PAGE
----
If you can't beat him, find a way to keep him off the ballot. That's what legislators in 18 states are trying to do to President Trump in the 2020 presidential elections.
The Washington Post reports that several statehouses are looking to pass laws that will require presidential candidates to release their tax returns on if they want to see their name on voting ballots.
Some proponents of the numerous bills argue that they are geared toward increasing transparency and returning to the "norm" of candidates sharing their financial records with the public, which Trump has, to date, refused to do.
But, per the Post, other lawmakers are not even trying to be coy. They've admitted that the legislative push is "very much about Trump."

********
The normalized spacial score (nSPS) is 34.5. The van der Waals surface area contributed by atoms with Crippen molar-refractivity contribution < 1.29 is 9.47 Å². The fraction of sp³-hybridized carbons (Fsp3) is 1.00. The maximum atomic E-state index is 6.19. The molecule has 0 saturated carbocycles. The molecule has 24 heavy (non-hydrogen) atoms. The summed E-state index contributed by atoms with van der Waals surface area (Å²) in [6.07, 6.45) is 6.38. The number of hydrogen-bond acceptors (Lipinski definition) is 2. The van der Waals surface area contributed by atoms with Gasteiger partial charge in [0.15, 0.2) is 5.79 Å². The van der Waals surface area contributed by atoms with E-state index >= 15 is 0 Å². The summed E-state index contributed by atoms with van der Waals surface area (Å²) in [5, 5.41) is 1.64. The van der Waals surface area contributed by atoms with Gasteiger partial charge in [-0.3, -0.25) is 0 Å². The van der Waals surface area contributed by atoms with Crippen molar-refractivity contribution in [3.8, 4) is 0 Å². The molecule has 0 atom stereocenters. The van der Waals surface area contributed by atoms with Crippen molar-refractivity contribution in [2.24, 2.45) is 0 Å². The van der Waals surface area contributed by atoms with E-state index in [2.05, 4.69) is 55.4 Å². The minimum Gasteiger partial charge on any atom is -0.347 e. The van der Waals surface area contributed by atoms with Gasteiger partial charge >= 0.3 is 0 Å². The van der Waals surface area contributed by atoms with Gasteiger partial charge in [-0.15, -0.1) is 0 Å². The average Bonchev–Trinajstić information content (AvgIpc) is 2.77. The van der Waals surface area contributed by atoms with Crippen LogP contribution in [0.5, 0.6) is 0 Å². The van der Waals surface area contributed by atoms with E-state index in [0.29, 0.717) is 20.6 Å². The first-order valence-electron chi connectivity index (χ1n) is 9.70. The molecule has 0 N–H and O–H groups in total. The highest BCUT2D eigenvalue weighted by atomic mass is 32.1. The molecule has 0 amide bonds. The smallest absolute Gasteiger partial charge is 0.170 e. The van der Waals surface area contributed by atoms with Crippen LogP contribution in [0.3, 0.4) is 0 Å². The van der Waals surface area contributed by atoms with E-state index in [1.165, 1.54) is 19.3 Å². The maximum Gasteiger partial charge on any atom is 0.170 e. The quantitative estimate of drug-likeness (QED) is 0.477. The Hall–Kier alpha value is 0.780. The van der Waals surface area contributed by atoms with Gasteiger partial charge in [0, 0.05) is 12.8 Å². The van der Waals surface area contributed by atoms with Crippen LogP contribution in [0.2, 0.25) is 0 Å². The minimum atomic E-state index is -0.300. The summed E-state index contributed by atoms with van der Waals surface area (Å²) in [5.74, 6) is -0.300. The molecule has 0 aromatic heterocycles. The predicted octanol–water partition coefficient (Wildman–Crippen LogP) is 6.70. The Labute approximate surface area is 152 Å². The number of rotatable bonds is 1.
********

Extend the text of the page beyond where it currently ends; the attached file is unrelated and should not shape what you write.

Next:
Most of the states that are considering this are controlled by Democrats, though the party has introduced legislation even in some Republican-controlled states.
The Washington state Senate actually passed a bill last Tuesday that would require candidates to release five years of tax returns before they could appear on the state's primary or general election ballot. It will now face a vote in the House.
But there are skeptics on both sides of the aisle. When his state passed a similar bill in 2017, former California Gov. Jerry Brown (D) vetoed it. In his decision, he questioned the idea's constitutionality — indeed, while states can set their own standards for ballot inclusion, it is unclear whether demanding the release of returns could be part of those standards. Brown also said the tax return precedent could set states on a "slippery slope," which could lead to requests for many other kinds of personal documents, including health records and high school report cards. Read the full report at The Washington Post. Tim O'Donnell